Eastern Eye (UK)

Sharif: Act now against Khan ‘to save Pakistan’



PAKISTANI prime minister Shehbaz Sharif appealed to parliament on Tuesday (28) to act against predecesso­r Imran Khan over accusation­s that his party was involved in violence that erupted when police tried to arrest him for alleged corruption.

The clashes occurred earlier this month after Khan’s supporters prevented police and paramilita­ry forces from detaining him over allegation­s that he unlawfully sold state gifts during his 2018-22 tenure as premier. He denies any wrongdoing.

Last week, interior minister Rana Sanaullah asked for a parliament­ary ruling to empower authoritie­s to crack down on Khan’s party and his supporters.

“Did you ever see law enforcemen­t officers going to serve a court summons on someone and then being attacked with petrol bombs?” Sharif said in a speech telecast live.

“I’m appealing to this parliament these things need to be taken care of immediatel­y. This house has to take action today if we want to save Pakistan,” he said, adding: “Enough is enough. Now law has to take its course.”

Sharif did not spell out what action he wanted the parliament to take against Khan.

Some of his ministers have called for a ban on Khan’s Pakistan Tehreek-e-Insaf (PTI) party, but it was not clear whether the government was seeking this from parliament.

Sharif’s coalition government, which took office after a parliament­ary vote of no confidence ousted former cricket star Khan last year, has alleged that the former leader’s supporters had Islamist militants among them.

Since being removed, Khan has been demanding early elections and holding protests across the country to press his case.

The clashes between Khan’s supporters and security forces have brought a new flareup of political instabilit­y to the nuclear-armed country of 220 million people, which is in the middle of a crippling economic crisis.

Khan claimed that the government and the powerful military are trying to stop him from contesting the next election, which is scheduled for November. Both the government and military deny this.

If convicted in any case, Khan could be disqualifi­ed from the vote.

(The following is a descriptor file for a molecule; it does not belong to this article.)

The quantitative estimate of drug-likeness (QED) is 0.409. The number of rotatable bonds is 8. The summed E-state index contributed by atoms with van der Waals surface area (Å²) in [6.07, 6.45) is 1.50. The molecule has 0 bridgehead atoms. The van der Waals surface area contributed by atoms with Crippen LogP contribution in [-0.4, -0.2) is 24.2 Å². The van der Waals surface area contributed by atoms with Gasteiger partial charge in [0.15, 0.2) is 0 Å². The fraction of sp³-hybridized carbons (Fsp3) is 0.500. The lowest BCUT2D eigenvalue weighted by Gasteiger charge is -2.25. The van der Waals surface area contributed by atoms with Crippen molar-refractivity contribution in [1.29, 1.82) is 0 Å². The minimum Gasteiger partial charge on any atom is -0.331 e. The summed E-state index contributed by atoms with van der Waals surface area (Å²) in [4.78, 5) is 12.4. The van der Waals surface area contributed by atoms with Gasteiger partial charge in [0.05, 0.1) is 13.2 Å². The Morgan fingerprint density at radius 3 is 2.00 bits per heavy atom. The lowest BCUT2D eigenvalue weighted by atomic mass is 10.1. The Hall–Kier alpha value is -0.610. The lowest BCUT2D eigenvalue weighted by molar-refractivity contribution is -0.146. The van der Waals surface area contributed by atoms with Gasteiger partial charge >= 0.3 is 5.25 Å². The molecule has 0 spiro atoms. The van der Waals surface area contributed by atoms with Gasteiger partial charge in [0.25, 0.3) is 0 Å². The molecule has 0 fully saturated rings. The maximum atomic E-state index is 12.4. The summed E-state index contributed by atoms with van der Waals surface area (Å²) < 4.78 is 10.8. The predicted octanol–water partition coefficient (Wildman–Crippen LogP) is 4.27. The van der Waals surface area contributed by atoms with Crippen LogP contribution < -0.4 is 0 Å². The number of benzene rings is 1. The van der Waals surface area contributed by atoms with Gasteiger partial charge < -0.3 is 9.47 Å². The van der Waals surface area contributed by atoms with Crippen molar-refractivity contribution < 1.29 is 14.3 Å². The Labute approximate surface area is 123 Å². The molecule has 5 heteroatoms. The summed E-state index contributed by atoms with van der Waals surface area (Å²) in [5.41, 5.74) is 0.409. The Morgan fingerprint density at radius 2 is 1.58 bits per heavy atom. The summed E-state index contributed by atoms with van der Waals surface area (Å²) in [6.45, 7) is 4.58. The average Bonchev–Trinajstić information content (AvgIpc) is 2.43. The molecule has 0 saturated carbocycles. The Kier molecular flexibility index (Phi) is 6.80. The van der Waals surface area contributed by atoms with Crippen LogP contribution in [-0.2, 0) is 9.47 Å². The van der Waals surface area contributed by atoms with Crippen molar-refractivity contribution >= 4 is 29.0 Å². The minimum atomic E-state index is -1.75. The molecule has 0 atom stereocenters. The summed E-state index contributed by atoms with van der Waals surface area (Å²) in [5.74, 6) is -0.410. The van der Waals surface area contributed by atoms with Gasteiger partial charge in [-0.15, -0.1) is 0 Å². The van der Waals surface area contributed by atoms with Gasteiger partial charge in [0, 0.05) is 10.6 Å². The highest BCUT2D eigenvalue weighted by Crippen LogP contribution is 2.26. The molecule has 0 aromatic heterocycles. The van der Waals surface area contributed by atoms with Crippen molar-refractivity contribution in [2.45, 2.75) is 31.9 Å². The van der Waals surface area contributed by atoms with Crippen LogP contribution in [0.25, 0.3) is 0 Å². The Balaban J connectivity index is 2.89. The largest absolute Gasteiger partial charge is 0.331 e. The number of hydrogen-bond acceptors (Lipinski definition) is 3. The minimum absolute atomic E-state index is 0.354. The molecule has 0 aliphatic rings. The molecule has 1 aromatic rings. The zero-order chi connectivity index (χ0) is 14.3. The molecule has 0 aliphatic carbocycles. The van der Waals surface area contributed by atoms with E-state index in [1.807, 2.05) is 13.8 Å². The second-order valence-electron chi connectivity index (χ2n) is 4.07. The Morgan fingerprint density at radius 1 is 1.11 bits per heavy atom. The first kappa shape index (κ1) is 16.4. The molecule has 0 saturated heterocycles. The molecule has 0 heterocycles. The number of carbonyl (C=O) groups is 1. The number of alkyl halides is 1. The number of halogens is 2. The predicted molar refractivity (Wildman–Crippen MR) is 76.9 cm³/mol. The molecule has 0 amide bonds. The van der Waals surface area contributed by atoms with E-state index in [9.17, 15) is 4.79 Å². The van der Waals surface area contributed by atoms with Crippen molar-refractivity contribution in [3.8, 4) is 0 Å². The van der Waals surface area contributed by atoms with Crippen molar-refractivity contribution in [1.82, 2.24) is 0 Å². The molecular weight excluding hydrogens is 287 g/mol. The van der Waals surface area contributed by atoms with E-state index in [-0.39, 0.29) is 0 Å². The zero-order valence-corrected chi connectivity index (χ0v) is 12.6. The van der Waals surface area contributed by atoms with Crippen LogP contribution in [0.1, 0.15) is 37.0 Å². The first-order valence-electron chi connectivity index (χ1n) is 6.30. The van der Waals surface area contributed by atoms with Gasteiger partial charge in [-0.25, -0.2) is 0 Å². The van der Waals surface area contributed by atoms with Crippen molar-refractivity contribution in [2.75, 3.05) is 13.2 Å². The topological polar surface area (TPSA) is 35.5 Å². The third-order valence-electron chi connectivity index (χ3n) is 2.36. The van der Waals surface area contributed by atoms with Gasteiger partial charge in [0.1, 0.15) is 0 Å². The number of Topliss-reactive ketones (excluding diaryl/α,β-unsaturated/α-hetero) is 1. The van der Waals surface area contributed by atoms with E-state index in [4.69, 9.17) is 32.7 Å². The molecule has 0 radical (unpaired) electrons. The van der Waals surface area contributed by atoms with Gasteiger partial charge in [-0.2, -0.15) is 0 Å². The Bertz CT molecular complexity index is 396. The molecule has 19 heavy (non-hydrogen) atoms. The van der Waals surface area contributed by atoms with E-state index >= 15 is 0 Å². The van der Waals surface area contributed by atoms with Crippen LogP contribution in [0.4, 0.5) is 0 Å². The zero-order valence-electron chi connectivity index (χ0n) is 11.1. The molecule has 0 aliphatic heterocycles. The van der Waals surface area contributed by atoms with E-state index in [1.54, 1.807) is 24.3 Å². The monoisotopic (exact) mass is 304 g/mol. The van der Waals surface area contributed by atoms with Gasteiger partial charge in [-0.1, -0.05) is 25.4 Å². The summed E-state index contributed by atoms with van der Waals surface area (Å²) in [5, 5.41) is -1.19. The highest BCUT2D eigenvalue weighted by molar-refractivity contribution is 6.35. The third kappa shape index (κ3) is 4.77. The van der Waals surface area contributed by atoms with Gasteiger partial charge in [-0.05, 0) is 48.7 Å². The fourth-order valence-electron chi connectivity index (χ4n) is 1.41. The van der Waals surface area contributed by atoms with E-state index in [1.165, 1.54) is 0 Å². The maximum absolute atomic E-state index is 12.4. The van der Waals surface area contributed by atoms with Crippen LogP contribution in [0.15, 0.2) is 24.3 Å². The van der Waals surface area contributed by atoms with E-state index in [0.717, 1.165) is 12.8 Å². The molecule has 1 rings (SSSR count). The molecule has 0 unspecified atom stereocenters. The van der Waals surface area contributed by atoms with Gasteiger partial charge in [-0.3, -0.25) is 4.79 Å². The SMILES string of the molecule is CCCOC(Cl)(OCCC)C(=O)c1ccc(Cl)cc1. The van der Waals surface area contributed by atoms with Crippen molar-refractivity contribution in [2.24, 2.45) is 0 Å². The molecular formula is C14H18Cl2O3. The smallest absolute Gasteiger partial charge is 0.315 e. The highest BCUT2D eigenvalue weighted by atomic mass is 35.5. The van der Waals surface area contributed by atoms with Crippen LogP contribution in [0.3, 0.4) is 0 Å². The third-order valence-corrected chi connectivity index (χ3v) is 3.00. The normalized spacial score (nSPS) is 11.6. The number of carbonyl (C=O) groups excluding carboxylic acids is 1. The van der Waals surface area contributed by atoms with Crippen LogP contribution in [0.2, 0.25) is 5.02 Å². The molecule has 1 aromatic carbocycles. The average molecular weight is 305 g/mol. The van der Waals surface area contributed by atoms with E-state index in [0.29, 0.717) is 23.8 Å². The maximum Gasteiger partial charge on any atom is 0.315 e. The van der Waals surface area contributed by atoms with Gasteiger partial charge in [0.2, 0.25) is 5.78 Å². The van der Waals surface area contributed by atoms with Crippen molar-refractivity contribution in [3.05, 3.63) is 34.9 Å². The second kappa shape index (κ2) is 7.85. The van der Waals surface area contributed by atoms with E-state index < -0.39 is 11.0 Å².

Meanwhile, Pakistan’s human rights commission rebuked feuding political parties on Tuesday for underminin­g democracy.

“We are aware there is a very menacing and irresponsi­ble opposition here which has made use of violence, humiliated police and destroyed the law and order,” the commission chairperso­n, Hina Jilani, told a news conference in Lahore.

“Despite that, we are forced to say we do not expect such behaviour by the state and government which includes retaliator­y measures, vindictive and vengeful measures.”

Khan dissolved the two local parliament­s he controlled at the start of the year in a bid to disrupt Sharif’s government.

Caretaker government­s, which are severely limited in their day-to-day operations, are in place in the two dissolved parliament­s of Khyber Pakhtunkhw­a and Punjab.

Under the constituti­on, elections must be held within 90 days, a deadline just a few weeks away. However, the election commission refused to set a date after the military said it was unable to ensure security.

The date of the elections are now tied up in legal wrangling.

“The dissolutio­n of the assemblies were a very dangerous and incorrect political strategy in my view, and there was an agenda behind it,” Jilani said of Khan’s move.

“Despite that, we believe regular elections in Pakistan are extremely important.”

Khan sent his MPs back to the upper house on Tuesday, a year after he was ousted in a no-confidence vote and ordered his allies to abandon parliament.

He has since been snarled in dozens of legal cases, including for sedition and under Pakistan’s anti-terrorism act.

“Ultimately, the crux of the ongoing crisis is political and not legal,” Jilani, a supreme court lawyer, said in a statement.

“There is no other option for the political opposition and the government but to hold serious and meaningful dialogue in parliament to resolve this in the larger interests of Pakistan’s people.”

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 ?? ?? TENSE TIMES: Imran Khan (centre) leaves a Lahore court last week; and (inset above left) his supporters hold a rally in Karachi
TENSE TIMES: Imran Khan (centre) leaves a Lahore court last week; and (inset above left) his supporters hold a rally in Karachi

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